Jean-Marie Straub and Danièle Huillet formed one of the most intense, challenging and controversial collaborations in the history of cinema. Straub (French, b. 1933) and Huillet (French, 1936–2006) were inseparable partners from 1954 until Huillet’s death, working intimately on every aspect of film production, from scriptwriting to direction to editing. Straub-Huillet created highly personal film interpretations of profoundly ambitious art: stories by Böll, Kafka, Duras and Pavese; poems by Dante, Mallarmé and Hölderlin; a long-forgotten Corneille play, an essay by Montaigne, a film by D. W. Griffith, a painting by Cézanne, an unfinished opera by Schöenberg; and the biography of Johann Sebastian Bach as told through the (fictionalized) letters of his wife Anna Magdalena. They sought to make what Straub called “an abstract-pictorial dream” while remaining rigorously sensitive to the letter and spirit of the text, and to the relationship between sound and image. At the same time, all of Straub-Huillet’s films are political, whether obliquely, in reflecting on the lessons of history and advancing a Marxist analysis of capitalism and class struggle; or overtly, in considering ancient and contemporary forms of imperialism, militarism and resistance, from Ancient Rome to colonial Egypt to wartime Germany. They aspire to nothing short of a revolution in political consciousness, especially among workers and peasants, the colonized and the exploited. At 83, Straub continues to make films that never waver from his commitment to the subversion of all forms of cinematic convention, whether through the use of direct sound, disjunctive editing, amateur actors and a foregrounding of the natural landscape; fragmentary and elliptical narratives spoken in various languages; Brechtian estrangement; on-location shooting of ancient texts in contemporary, anachronistic settings (for example, on the ground where the Circus Maximus once stood); and a privileging of musical and poetic rhythms and structures over the decorative, the spectacular, the psychological and the satirical. Dialogue is shorn of emotion, and images are deliberately unflashy. “The work we have to do,” Straub insists, “is to make films which radically eliminate art, so that there is no equivocation.”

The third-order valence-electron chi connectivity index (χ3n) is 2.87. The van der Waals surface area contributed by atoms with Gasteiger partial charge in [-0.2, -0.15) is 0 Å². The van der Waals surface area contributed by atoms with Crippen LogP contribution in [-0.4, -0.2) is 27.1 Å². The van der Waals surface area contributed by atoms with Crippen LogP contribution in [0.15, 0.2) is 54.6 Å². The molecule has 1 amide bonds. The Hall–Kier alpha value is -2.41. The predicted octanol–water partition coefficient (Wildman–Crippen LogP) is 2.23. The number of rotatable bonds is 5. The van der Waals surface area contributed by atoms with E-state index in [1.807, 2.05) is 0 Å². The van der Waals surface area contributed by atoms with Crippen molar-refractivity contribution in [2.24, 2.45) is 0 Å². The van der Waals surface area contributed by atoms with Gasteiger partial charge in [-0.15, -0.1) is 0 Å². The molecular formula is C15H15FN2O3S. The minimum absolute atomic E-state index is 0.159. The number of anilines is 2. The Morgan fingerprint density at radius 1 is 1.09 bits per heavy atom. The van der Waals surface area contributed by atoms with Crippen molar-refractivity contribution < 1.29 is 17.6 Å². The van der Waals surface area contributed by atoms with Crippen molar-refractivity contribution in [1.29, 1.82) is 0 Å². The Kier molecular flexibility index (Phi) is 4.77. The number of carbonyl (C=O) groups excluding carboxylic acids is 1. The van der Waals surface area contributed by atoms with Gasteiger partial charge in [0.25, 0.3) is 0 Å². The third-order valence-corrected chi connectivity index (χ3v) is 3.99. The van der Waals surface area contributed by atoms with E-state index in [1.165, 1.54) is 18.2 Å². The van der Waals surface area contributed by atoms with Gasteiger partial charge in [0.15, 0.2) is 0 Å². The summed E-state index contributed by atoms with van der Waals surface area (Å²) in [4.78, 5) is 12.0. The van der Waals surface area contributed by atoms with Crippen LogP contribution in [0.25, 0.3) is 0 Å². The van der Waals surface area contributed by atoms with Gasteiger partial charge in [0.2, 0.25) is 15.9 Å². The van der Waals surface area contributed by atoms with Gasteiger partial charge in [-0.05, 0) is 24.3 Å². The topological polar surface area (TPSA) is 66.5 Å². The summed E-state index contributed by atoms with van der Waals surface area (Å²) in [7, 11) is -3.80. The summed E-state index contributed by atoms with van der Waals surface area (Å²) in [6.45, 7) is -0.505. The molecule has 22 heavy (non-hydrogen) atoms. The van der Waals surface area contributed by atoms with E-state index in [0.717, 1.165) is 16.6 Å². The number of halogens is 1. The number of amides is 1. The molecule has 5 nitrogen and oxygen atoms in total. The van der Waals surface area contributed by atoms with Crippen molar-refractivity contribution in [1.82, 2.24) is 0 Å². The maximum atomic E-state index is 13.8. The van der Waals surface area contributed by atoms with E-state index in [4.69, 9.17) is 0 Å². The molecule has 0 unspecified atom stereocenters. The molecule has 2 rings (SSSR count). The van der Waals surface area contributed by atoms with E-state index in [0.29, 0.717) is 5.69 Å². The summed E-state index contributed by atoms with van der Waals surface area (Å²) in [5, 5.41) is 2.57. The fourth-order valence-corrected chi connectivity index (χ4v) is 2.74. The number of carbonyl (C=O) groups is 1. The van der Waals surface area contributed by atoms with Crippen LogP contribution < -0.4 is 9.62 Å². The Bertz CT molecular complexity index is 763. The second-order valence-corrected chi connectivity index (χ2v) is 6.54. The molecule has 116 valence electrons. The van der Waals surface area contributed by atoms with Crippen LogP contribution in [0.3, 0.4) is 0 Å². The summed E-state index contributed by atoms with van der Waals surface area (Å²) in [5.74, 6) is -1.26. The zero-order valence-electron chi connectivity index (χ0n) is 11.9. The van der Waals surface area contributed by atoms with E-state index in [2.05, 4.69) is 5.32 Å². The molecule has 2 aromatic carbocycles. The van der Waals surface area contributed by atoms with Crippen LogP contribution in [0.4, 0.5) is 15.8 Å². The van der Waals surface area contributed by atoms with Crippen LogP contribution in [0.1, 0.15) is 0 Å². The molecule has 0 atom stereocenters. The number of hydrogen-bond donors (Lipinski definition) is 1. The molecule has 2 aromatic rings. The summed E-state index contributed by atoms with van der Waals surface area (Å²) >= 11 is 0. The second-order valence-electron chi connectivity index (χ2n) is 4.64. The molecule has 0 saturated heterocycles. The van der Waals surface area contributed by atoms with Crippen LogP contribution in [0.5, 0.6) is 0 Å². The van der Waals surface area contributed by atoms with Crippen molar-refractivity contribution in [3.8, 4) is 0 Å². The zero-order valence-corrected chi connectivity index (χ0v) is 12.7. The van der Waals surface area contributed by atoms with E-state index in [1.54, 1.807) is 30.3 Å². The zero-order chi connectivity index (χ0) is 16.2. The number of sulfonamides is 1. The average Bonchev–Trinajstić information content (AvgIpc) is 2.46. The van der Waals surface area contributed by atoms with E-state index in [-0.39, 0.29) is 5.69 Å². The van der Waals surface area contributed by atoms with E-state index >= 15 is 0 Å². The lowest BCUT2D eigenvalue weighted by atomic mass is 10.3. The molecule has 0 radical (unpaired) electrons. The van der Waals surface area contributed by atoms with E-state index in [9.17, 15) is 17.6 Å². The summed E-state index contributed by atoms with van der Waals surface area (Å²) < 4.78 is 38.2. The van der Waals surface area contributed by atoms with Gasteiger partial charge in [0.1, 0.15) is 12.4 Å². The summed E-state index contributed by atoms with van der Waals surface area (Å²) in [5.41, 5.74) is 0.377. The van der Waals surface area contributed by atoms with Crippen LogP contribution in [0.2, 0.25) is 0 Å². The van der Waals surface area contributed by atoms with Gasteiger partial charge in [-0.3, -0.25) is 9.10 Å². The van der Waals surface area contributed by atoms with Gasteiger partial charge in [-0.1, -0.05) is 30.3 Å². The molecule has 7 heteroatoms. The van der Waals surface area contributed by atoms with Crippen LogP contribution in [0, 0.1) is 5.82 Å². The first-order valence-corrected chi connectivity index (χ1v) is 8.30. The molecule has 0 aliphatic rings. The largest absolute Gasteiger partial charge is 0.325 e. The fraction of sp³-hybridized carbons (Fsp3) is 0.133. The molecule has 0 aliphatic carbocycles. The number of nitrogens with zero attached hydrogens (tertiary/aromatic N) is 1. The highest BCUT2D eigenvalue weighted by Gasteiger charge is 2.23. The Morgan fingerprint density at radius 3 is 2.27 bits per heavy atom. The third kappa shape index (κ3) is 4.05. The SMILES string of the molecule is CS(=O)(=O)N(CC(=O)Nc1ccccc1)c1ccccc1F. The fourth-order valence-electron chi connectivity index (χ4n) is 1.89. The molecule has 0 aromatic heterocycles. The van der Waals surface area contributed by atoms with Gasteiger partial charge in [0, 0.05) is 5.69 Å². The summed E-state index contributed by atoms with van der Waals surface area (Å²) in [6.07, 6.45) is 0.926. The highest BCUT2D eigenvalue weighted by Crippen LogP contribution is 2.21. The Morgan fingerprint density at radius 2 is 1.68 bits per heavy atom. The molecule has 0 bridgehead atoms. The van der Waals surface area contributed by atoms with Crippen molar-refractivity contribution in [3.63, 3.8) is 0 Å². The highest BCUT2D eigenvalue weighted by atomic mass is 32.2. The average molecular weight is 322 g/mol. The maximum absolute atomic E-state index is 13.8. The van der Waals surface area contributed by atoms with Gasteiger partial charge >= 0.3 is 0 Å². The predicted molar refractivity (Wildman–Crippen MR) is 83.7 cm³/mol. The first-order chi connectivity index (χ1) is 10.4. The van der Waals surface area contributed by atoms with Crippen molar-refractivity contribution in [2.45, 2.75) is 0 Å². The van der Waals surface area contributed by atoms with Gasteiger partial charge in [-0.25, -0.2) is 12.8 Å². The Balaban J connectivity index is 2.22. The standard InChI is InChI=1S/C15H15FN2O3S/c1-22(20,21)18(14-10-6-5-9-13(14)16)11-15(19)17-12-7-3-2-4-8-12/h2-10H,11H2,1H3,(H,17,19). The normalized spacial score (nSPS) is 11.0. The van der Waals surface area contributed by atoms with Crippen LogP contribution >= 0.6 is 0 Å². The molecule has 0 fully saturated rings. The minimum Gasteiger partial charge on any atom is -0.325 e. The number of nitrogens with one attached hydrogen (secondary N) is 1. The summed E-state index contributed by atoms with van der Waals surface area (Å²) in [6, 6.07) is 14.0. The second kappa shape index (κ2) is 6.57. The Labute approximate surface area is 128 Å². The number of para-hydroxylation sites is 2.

This program is adapted from the 2016 retrospective organized by Joshua Siegel, Curator of Film, Museum of Modern Art. Program notes by Joshua Siegel.
Special thanks: Joshua Siegel—MoMA; Thomas Beard—Light Industry; Sally Shafto, Adam Hyman—Los Angeles Filmforum; Bruce Hainley—Art Center College of Design.